Economics needs history
By David Boyle, nef fellow
In the week that the banks failed – that strange week in October 2008, where everything seemed to be unravelling – I ventured into the City Business Library, in its familiar, slightly unkempt building off London Wall.
I used to spend quite some time there, when I was writing about the history of money. I remembered it – perhaps wrongly – as a font of hidden knowledge. By 2008, it certainly wasn’t that.
Where were those decades of back issues of obscure American business magazines? Where were those strange 1960s books of business predictions?
I asked at the desk and was informed that it was the library’s policy to dispose of most material after three years, and all of it after five years.
It was rather a strange discovery. Wall Street and the City of London had allowed the banking system to collapse because their risk software had little or no memory beyond ten years – barely longer than the business cycle.
Most of those taking day to day decisions about risk in the City were in their twenties and had little memory of the great rises and falls of the market. Their lack of history had hampered their ability to see events for what they really were.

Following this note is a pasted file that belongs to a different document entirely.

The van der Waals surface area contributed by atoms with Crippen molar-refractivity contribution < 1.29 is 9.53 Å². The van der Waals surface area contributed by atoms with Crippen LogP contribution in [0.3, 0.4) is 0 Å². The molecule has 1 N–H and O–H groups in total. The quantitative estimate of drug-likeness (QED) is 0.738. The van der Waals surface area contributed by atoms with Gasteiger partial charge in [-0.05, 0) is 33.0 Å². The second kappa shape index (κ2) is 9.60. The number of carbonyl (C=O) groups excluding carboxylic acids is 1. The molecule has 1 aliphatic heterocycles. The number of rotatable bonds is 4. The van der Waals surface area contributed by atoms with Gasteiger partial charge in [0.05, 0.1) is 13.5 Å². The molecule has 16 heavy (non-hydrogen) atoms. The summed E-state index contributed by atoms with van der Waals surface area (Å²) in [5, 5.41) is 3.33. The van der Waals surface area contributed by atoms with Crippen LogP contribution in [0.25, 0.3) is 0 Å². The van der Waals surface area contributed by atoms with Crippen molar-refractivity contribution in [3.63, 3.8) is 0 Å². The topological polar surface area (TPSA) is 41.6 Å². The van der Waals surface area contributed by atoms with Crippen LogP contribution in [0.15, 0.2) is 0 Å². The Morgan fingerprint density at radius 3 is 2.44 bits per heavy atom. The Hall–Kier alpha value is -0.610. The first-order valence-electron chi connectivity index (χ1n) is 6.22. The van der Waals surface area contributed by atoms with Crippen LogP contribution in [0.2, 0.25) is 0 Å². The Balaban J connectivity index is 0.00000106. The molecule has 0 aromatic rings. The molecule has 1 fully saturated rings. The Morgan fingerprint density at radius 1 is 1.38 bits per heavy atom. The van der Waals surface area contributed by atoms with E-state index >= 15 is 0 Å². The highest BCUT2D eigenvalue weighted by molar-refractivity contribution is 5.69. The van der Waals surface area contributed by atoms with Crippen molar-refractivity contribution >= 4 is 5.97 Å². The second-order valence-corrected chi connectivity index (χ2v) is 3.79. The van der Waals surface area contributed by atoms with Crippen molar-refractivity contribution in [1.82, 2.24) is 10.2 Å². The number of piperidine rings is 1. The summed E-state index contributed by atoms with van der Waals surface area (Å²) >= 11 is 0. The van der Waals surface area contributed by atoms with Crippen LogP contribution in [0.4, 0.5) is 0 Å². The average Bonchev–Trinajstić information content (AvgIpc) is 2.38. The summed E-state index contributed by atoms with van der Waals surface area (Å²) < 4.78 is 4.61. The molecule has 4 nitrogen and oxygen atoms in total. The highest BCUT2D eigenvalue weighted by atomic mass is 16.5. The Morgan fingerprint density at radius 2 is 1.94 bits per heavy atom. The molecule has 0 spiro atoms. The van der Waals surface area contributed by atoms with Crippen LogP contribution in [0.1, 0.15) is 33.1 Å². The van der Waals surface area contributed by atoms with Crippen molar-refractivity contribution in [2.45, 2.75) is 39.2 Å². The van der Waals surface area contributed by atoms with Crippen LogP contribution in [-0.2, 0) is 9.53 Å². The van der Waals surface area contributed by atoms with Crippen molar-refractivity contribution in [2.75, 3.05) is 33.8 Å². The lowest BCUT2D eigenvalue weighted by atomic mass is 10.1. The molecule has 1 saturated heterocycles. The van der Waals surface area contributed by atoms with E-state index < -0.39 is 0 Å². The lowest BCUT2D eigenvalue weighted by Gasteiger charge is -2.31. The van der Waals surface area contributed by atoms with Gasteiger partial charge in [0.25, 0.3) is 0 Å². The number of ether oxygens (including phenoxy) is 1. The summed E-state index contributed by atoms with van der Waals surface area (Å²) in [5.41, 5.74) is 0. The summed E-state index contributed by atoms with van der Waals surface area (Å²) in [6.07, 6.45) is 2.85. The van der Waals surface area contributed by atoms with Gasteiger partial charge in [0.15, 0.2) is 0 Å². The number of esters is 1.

I don’t suppose the City Business Library’s decision to bin anything dog-eared contributed to this historical vacuum – it was symptom not cause.
Nor was the last government’s strange blindness to history (heritage was one of the only areas of government funding to go down under New Labour), but neither of these can have helped.
Yet the excision of history from business commentary and corporate life – and its replacement by marketing mush – was definitely one of the major causes of the current miserable economic climate. That is why Andrew Simms and I wrote Eminent Corporations.
Now, George Soros’s Institute for New Economic Thinking (INET) has organised a whole series of interviews of leading economists under the title ‘How economists were made’, and it is fascinating how they also urge the importance of history – and especially Irwin Collier.
He says that, without philosophy, politics and history, economists can’t ask interesting questions. They can’t tell reality from illusions. They are lost, in other words, in the unreal world of quantitative data, formulae and economic theory that may or may not be related to the real world.
This is important. When the Post-Autistic Economics movement first made this point during the Sorbonne revolt by economics students in 1999, it seemed a revolutionary idea. Now that INET has taken up the cause, it may be that the days of autistic economics – the strange soulless rule of econometrics, may finally be coming to an end.
Not before time. Because the last thing we want is for public policy to be dictated by an ivory towered elite who are innocent of the world, or real people and how they really work.